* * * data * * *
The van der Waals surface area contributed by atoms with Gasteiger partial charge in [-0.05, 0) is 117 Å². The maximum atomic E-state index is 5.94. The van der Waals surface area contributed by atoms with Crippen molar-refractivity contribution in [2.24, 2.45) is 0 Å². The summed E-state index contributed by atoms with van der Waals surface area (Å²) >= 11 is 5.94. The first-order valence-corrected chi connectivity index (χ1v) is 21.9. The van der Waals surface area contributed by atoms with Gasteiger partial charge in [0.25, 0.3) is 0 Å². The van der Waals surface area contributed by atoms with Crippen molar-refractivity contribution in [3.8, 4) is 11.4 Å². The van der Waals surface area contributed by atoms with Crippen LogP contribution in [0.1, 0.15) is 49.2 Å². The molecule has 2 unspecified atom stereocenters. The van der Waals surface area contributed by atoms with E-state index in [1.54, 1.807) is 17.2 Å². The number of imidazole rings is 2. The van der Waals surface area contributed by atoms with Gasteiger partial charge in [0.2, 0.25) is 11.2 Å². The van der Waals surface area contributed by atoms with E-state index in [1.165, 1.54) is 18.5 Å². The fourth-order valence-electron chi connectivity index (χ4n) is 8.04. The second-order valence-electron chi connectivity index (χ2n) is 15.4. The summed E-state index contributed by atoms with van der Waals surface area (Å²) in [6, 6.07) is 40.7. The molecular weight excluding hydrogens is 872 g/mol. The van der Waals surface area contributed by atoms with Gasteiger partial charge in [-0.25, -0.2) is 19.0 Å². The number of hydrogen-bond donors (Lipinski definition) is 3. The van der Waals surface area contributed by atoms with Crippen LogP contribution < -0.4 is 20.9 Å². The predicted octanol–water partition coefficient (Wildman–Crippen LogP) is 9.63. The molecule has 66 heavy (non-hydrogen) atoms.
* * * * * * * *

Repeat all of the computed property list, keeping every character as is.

The van der Waals surface area contributed by atoms with Gasteiger partial charge in [-0.05, 0) is 117 Å². The maximum atomic E-state index is 5.94. The van der Waals surface area contributed by atoms with Crippen molar-refractivity contribution in [2.24, 2.45) is 0 Å². The summed E-state index contributed by atoms with van der Waals surface area (Å²) >= 11 is 5.94. The first-order valence-corrected chi connectivity index (χ1v) is 21.9. The van der Waals surface area contributed by atoms with Gasteiger partial charge in [0.25, 0.3) is 0 Å². The van der Waals surface area contributed by atoms with Crippen molar-refractivity contribution in [3.8, 4) is 11.4 Å². The van der Waals surface area contributed by atoms with Crippen LogP contribution in [0.1, 0.15) is 49.2 Å². The molecule has 2 unspecified atom stereocenters. The van der Waals surface area contributed by atoms with E-state index in [1.54, 1.807) is 17.2 Å². The number of imidazole rings is 2. The van der Waals surface area contributed by atoms with Gasteiger partial charge in [0.2, 0.25) is 11.2 Å². The van der Waals surface area contributed by atoms with E-state index in [1.165, 1.54) is 18.5 Å². The fourth-order valence-electron chi connectivity index (χ4n) is 8.04. The second-order valence-electron chi connectivity index (χ2n) is 15.4. The summed E-state index contributed by atoms with van der Waals surface area (Å²) in [6, 6.07) is 40.7. The molecular weight excluding hydrogens is 872 g/mol. The van der Waals surface area contributed by atoms with Gasteiger partial charge in [-0.25, -0.2) is 19.0 Å². The number of hydrogen-bond donors (Lipinski definition) is 3. The van der Waals surface area contributed by atoms with Crippen LogP contribution < -0.4 is 20.9 Å². The predicted octanol–water partition coefficient (Wildman–Crippen LogP) is 9.63. The molecule has 66 heavy (non-hydrogen) atoms.